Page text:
‘The Rock has never left my heart’

By Sylvanus Thompson

Dr. Sylvanus Thompson

As Jamaica celebrated the 56th anniversary of its independence on Monday, many Jamaicans in Canada have been reflecting on developments in the land of their birth and  their own personal developments. In this article, Sylvanus Thompson  writes about growing up on The Rock, as he affectionately calls Jamaica:

Even though I now live in Canada, I was Made in Jamaica and although I migrated, for what we consider greener pastures, The Rock has never left my heart. In fact, it is in being away that I’ve grown to truly appreciate, understand and love Sweet JamaicaThe Land of my Birth.

My memories of growing up in Jamaica are numerous, mostly sweet, yet some bitter.  I am grateful for the values that growing up there have instilled in me, including discipline, integrity, loyalty and responsibility.   I grew up in rural Jamaica, not only with my parents but also my grandparents. That in itself was a challenge, while being a blessing, as growing up with so many parents wasn’t easy as Jamaican parents have some very unique child rearing methods that have mysteriously managed to shape many generations.  Moreover, in a small rural community any adult has a right to scold you and you dare not let your parents know about it, or else!

Early childhood education is a key instrument in a child’s life and I have fond memories of my “infant school” days. Like many similar institutions, particularly in rural areas, registration in these schools required a weekly fee that is paid directly to the teacher. This was definitely a sacrifice for my parents but a worthy one that laid the foundation for what I am today, even if we were just learning about Nola, Baby Bob, and Anansi.  That experience helped me in making the decision to sponsor a basic school in Jamaica through PACE (Canada) to make it easier for needy kids to attend school.  My primary school, affectionately called big school, was just as neglected as it relates to infrastructure and supplies. However, that did not prevent a number of us from passing the common entrance exam and going on to secondary schools. Extracurricular activities was limited to marbles, gigs, kite, swing and cricket using mainly our home-made bat and balls. The annual Denbigh Agricultural Show, and occasional school outings to places such as Port Royal or Gun Boat Beach were gems.  At the end of the first semester, most schools across the island host Christmas class parties as a way to close the semester. Children got a chance to dress up, exchange gifts, and enjoy music and food with their classmates and teachers.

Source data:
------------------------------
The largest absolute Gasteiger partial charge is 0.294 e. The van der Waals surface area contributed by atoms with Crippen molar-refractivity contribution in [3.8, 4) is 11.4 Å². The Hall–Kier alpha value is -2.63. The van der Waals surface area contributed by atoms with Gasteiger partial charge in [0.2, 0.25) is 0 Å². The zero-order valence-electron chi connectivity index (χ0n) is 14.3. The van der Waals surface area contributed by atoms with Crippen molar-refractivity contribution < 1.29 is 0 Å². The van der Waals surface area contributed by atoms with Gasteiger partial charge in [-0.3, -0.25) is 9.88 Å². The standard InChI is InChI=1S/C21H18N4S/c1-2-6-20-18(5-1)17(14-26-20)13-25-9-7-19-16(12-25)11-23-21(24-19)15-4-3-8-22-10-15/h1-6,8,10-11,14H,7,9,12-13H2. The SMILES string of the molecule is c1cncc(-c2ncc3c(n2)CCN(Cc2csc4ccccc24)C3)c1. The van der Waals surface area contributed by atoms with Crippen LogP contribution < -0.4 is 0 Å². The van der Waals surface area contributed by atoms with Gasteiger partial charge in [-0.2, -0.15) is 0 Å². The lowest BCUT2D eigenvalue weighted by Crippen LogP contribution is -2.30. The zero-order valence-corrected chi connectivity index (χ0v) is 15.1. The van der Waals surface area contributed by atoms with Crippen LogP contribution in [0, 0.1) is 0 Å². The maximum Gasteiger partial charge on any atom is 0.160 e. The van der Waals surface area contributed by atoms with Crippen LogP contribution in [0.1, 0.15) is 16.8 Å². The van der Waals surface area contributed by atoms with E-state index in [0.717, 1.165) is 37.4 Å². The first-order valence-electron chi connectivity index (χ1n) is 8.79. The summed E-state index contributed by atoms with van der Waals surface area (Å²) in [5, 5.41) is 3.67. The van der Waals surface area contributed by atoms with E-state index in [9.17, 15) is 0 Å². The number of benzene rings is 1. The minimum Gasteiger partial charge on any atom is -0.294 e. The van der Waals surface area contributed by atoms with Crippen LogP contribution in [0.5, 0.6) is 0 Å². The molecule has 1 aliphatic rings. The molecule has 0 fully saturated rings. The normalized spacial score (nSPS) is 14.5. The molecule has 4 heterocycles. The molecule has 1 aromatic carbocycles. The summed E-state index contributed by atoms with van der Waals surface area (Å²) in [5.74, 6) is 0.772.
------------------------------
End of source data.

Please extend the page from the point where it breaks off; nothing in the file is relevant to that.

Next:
Aside from a brief stint of pre-trained teaching, after graduating from high school, all my professional career was in the public health field at various levels.  Throughout that period I was heavily involved in voluntary activities with my professional association and within the broader community.  This really laid the foundation for my continued involvement with community organizations such as the Jamaican Canadian Association, the Jamaica Diaspora Canada Foundation and currently as a Jamaica Diaspora Advisory Board Member.

I can recall running on Jamaican time and that was cool with everyone else as there was that belief that Jamaica runs on its own time and you can never truly be late. “Soon come” doesn’t necessarily mean that you will be there anytime soon and it’s No Problem as you are on Jamaican Time.